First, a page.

Peggy Chong, known as the blind history lady, discusses the significance of blind individuals in history and the importance of preserving blind history. She shares stories of successful blind individuals who have made significant contributions in various fields, including politics. Peggy highlights the story of Thomas David Shaw, a blind US senator and congressman, who fought for the rights of blind people despite facing opposition. She emphasizes the need for actively preserving blind history and encourages the incorporation of blind history into educational programs. Peggy also mentions her own projects and resources for accessing blind history.
Peggy: We are so woven deeply with our history, and if we would just get out there and learn it, we might not repeat some of the same mistakes over and over again. (Chuckle.)
Chris: This is the Penny Forward podcast, a show about blind people building bright futures one penny at a time. I’m Chris Peterson, …
Liz: I’m Liz Bottner, …
MOe: I’m MOe Carpenter, …
Chris: And today, we are going to be talking about blind people who built bright futures, one penny at a time, and did lots of other interesting stuff, with Peggy Chong, the Blind History Lady. Peggy, thanks for being here.
Peggy: Well thank you, Chris, for having me.
Chris: What are some of the favorite stories that you’ve written about?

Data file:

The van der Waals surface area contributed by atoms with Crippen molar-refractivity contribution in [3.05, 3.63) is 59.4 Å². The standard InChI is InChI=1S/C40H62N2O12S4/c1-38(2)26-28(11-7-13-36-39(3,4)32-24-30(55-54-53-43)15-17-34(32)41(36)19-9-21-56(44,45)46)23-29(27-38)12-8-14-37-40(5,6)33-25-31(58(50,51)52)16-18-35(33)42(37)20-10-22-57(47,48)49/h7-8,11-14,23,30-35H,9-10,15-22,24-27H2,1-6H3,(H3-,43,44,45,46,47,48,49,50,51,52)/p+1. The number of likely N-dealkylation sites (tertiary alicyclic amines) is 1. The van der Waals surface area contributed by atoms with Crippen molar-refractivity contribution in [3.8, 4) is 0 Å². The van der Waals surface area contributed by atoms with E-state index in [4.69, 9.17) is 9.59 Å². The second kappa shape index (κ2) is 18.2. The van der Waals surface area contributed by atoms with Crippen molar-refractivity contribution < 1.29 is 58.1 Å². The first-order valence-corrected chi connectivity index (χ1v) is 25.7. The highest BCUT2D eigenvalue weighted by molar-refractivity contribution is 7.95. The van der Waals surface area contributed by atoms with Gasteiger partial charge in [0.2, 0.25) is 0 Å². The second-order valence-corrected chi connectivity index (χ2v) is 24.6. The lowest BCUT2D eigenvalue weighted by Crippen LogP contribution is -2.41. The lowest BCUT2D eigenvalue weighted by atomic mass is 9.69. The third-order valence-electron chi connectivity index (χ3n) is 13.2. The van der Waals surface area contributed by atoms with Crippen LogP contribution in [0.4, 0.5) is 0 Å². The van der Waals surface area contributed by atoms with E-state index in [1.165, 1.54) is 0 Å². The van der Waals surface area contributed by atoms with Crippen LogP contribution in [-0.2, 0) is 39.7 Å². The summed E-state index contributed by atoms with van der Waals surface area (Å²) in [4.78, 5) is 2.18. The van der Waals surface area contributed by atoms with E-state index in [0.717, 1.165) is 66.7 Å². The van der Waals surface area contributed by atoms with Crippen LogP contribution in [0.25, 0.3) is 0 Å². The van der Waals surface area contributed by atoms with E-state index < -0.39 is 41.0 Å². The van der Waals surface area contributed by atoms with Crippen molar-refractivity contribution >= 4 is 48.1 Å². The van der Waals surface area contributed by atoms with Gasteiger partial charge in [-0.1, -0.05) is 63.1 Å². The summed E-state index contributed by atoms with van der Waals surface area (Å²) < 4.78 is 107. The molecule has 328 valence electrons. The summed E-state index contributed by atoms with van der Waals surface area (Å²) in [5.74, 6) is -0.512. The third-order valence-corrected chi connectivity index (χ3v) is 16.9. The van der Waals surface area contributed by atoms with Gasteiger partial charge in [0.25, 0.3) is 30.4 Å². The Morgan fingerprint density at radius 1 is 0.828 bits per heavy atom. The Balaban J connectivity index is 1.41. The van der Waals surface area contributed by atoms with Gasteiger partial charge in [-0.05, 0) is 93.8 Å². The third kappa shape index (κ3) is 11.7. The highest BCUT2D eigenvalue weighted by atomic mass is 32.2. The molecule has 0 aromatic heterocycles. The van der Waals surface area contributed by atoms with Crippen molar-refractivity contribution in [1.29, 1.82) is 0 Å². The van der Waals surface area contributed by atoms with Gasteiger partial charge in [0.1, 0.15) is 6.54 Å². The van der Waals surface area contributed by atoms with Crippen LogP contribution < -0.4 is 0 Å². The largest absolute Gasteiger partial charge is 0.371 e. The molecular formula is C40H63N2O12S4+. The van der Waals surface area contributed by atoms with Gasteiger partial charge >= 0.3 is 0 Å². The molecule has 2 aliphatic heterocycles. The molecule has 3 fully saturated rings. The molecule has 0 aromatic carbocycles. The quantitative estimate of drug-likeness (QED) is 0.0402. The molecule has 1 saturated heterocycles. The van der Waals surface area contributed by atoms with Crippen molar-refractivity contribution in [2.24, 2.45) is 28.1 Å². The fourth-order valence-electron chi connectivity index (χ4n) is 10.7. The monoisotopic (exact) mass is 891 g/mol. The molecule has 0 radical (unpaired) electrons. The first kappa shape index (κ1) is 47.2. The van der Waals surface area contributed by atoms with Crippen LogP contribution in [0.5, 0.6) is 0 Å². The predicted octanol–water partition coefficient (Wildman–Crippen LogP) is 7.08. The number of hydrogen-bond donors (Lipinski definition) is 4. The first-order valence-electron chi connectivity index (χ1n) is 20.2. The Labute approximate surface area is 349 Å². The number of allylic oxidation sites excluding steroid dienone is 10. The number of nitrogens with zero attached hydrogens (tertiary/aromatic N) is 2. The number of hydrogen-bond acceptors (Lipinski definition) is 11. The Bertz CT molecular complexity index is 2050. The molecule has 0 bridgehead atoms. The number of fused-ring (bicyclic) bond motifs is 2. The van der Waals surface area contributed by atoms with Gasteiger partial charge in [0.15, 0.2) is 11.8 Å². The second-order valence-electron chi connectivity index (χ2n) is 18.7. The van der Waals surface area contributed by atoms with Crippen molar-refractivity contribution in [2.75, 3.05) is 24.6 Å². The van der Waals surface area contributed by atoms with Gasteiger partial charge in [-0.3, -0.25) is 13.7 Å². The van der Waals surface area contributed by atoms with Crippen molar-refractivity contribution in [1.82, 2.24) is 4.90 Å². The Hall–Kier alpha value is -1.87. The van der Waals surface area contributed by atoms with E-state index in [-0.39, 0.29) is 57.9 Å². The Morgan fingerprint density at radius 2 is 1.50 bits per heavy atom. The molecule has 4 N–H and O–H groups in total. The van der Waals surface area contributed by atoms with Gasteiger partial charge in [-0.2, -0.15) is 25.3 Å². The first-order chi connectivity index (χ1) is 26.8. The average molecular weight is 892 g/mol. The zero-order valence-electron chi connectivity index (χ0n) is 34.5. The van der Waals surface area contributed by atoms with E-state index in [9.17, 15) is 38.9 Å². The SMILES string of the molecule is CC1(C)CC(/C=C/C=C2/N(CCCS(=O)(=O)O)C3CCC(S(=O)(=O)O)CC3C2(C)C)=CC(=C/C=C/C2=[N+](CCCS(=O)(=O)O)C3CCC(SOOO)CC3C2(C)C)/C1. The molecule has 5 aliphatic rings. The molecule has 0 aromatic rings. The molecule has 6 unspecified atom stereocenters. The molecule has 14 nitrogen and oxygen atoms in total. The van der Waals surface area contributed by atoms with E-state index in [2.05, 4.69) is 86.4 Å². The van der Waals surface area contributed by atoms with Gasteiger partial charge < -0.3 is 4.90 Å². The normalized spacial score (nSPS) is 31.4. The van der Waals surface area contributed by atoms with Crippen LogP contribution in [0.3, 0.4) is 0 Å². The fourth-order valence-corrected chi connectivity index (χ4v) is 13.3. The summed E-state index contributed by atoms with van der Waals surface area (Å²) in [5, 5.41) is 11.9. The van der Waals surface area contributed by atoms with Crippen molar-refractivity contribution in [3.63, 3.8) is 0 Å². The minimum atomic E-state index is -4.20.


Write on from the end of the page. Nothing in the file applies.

Peggy: Everybody asks me that. And you know, my favorite story is usually the one I’m working on at the time. (Laugh.) Because I’m all excited about that one. But I think one of my favorite stories is the senator from Minnesota, Thomas David Shawl. He was a blind U.S. Senator, a blind congressman, and he’s my favorite I think because I consider him my first blind ancestor. Many people have their family tree with the root ancestor and blossoms, branches go all different directions. For me, he was the person that I had to work the hardest to find out about, because this was 1980, there was no internet to go on and, and, research. I had to do all of it by going to museums, private library collections, the public library, and doing this for months on end just for one person. So, I worked the hardest on him. Now, he might be, not be a person that I would want to admire, although in some ways, he is a person who we should admire, in that he became blind as an adult, he had a fantastic law firm making a lot of money, he lost it all trying to get his sight back, but he found politics. Uh, mostly because his friends were feeling sorry for him and, and said “Hey, I’ll, I’ll give you a couple of bucks if you, you know, go and, and stomp for me. Give this, uh, speech at this club meeting, or at this band shell, or whatever.” He had a big voice. And he did well at public speaking. And so in 1914, he ran for congress, and won. He hadn’t served in any other public office before that time. As a blind man, he did travel alone on the rails. He didn’t travel very well because there wasn’t a lot of opportunities for blinded adults in Minnesota at the time to learn any alternative techniques. So he invented it himself. A friend of his gave him a police dog as a guide, this is before the dog guide schools came to the United States, and he fought to have the ability to have his dog with him on the trains, because they wanted to put him in the baggage car all the time. The dog’s, uh, actually ended up with its own following. What he, what Thomas Shawl did was, he got a dog food company to take his dog’s likeness and put it on their dog food bags, and cans, and ads, and talk about how he leads his blind master, and eats this dog food, and so on. So the dog had a following. So when Thomas Shawl came to the train and the baggage handler, or the conductor, or the engineer said “You have to put that dog in the, in the uh, baggage car,” not only was it him saying, “Oh no, you’re not putting my dog, he is my guide, uh, in the baggage car,” you had other people going, “Oh, is that Lux? Oh, he’s such a cool dog! Oh, you can’t let him go in the baggage car!” So all of the customers, all of the riders on the train, were assisting Shawl in making sure his dog could come along. He was a man who went to congress, took a strong interest in many different things, had people read for him all the time, hired a secretary to not only travel with him, but read for him as well, and he had other readers as well. The congress actually appointed him a reader, uh, for the first few years that he was in congress. He spoke eloquently and strongly about politics. He didn’t like the new deal, he believed that there was a lot of corruption within the democratic party and, and did not hesitate to talk about that. He actually tried several different opportunities to get legislation into congress, or the senate, after he became senator in 1925, to start programs, a national program for employment for blind people. It didn’t go anywhere, mostly because of other agencies that said, “Well, you know, Senator Shawl, or Congressman Shawl, he’s a very nice man, but, you know, we are the experts on blindness. He’s just a blind man who’s, you know, kind of doing it on his own.” Uh, and, they killed his legislation. Which, kind of, by 1930, kind of killed his energy to help his fellow blind people. From about 1914 to about 1930, like I said, he tried to pass legislation, or to make the railroads allow blind people to take guide animals on the trains or buses. He tried for the employment and education legislation for blind people, but he kind of got burned. By the blind professional community, so he kind of stopped. But he is a man who left a legacy that his children, his grandchildren, his great grandchildren, and I’ve had the opportunity to interview his grandchildren, and his daughter-in-law, who kept on his drive for providing a legal action for people who are underprivileged, his sons became lawyers, his grandsons became lawyers, and they took on cases in honor of Thomas David Shawl, that they didn’t always get paid for, but that they promoted minorities, underprivileged people. Because it was the right thing to do. And that was a legacy that he left with them. His family also believes that he was murdered by the Mafia that infiltrated the democratic party, and when you look back at what happened after his death and so on, the family actually has some really strong circumstantial evidence to say that, “Yeah, he probably was intentionally run over, and that uh, that might have happened through the, Mafia who was trying to infiltrate the democratic party at the time.” So his stories have been really interesting for me. I have had the opportunity to read a book by a daughter of a reporter who was a good friend of Shawl’s, who was killed in the very same way that Shawl was, just two weeks before Shawl, and how they believe the two murders were connected. I learned a lot about Minnesota history just researching him. And that opened up my willingness to explore history. And how, I learned, it did apply to me even though I wasn’t there at the time. (Chuckle.) I just didn’t think history applied to me at the time, when I was going through classes. And now, I see how we are so woven deeply with our history, and if we would just get out there and learn it, we might not repeat some of the same mistakes over and over again.